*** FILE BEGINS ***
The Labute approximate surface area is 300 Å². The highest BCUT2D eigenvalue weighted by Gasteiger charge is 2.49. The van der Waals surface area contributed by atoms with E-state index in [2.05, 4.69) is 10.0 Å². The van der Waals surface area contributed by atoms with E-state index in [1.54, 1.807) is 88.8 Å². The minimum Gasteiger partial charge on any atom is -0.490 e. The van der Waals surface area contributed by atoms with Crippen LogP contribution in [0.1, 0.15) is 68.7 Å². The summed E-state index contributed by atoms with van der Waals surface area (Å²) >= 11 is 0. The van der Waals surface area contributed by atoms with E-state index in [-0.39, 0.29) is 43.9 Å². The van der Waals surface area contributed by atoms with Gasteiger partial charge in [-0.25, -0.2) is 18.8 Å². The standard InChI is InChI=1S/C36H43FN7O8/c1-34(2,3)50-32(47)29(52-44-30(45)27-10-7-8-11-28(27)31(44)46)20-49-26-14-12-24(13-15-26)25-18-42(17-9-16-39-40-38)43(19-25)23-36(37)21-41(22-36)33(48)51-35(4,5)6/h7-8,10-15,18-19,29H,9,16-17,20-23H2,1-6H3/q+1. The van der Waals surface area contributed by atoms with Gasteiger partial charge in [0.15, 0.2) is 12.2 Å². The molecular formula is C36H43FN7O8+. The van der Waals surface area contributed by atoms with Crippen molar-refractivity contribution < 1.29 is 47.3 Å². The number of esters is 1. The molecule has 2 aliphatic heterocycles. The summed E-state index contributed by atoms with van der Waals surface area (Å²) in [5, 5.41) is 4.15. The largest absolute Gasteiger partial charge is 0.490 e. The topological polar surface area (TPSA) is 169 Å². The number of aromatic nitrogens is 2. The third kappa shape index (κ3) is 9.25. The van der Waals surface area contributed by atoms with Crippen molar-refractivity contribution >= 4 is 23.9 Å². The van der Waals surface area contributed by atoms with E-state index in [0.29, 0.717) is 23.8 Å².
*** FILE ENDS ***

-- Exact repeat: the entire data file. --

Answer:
The Labute approximate surface area is 300 Å². The highest BCUT2D eigenvalue weighted by Gasteiger charge is 2.49. The van der Waals surface area contributed by atoms with E-state index in [2.05, 4.69) is 10.0 Å². The van der Waals surface area contributed by atoms with E-state index in [1.54, 1.807) is 88.8 Å². The minimum Gasteiger partial charge on any atom is -0.490 e. The van der Waals surface area contributed by atoms with Crippen LogP contribution in [0.1, 0.15) is 68.7 Å². The summed E-state index contributed by atoms with van der Waals surface area (Å²) >= 11 is 0. The van der Waals surface area contributed by atoms with E-state index in [-0.39, 0.29) is 43.9 Å². The van der Waals surface area contributed by atoms with Gasteiger partial charge in [-0.25, -0.2) is 18.8 Å². The standard InChI is InChI=1S/C36H43FN7O8/c1-34(2,3)50-32(47)29(52-44-30(45)27-10-7-8-11-28(27)31(44)46)20-49-26-14-12-24(13-15-26)25-18-42(17-9-16-39-40-38)43(19-25)23-36(37)21-41(22-36)33(48)51-35(4,5)6/h7-8,10-15,18-19,29H,9,16-17,20-23H2,1-6H3/q+1. The van der Waals surface area contributed by atoms with Gasteiger partial charge in [0.15, 0.2) is 12.2 Å². The molecular formula is C36H43FN7O8+. The van der Waals surface area contributed by atoms with Crippen molar-refractivity contribution < 1.29 is 47.3 Å². The number of esters is 1. The molecule has 2 aliphatic heterocycles. The summed E-state index contributed by atoms with van der Waals surface area (Å²) in [5, 5.41) is 4.15. The largest absolute Gasteiger partial charge is 0.490 e. The topological polar surface area (TPSA) is 169 Å². The number of aromatic nitrogens is 2. The third kappa shape index (κ3) is 9.25. The van der Waals surface area contributed by atoms with Crippen molar-refractivity contribution >= 4 is 23.9 Å². The van der Waals surface area contributed by atoms with E-state index in [0.29, 0.717) is 23.8 Å².